The following Jan. 7, 1943, Lowell Tribune article was found on page 6, column 4:
In last week's Shelby News we made an error in running two items together. We stated that Milford Tuttle, Sr., Vincent Manno, Ernest Royce and Ruth Stinnett spent Christmas with the Warner family at Hessville. The three men, all soldiers home on furlough, returned to camp and did not go to Hessville as we erroneously stated.
This Lowell Tribune article was found in the March 1, 1945, issue (page 2, column 2):
S/Sgt. Vincent Manno, son of the Frank Mannos, Shelby, has been awarded a Bronze Star for meritorious achievement in connection with military operations against the enemy in France between Sept. 20 and 24, 1944.
Sgt. Manno was a member of a forward observer team that accompanied leading elements of a battalion of the 5th infantry division in its attack across the flooded Moselle river south of Metz. The attack progressed successfully until the village of Pournay-la-Chitine was reached. There it was momentarily stopped by a persistent barrage of artillery, mortar, machine gun and rifle fire from German emplacements. Comprehending the situation at once, Sgt. Manno, scorning a position of cover, closely observed enemy movements and adjusted his artillery with such accuracy that it was possible to repel German counter attacks and nullify the fire of many of their weapons.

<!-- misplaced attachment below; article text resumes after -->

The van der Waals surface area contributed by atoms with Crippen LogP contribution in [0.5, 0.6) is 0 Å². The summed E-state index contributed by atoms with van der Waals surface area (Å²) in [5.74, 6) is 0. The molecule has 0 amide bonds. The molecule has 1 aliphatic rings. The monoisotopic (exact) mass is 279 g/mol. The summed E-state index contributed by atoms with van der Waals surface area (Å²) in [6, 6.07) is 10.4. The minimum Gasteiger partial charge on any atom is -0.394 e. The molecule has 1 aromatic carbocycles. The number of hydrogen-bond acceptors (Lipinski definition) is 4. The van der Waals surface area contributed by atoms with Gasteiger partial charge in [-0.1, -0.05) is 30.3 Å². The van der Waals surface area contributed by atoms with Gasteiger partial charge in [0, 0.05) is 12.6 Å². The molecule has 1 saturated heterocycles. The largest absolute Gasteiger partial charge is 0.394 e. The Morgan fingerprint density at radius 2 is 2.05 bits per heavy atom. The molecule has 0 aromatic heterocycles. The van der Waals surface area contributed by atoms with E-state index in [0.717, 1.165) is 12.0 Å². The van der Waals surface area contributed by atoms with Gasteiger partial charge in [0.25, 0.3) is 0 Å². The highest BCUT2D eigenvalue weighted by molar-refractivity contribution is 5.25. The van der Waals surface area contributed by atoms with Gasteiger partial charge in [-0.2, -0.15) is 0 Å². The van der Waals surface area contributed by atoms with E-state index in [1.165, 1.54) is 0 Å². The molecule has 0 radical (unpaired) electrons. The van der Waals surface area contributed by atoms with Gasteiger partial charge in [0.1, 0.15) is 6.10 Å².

Sgt. Manno's skill and brave devotion to duty were instrumental in saving the lives of many of his fellow soldiers and brought credit to himself and his unit.
The following December 11, 1952, Lowell Tribune article appeared on page 2, column 2:
Friends of Mr. and Mrs. Vincent Manno will be happy to learn that their infant daughter, Deborah Lynn, has been released from the Gary Mercy hospital, and is now convalescing at home.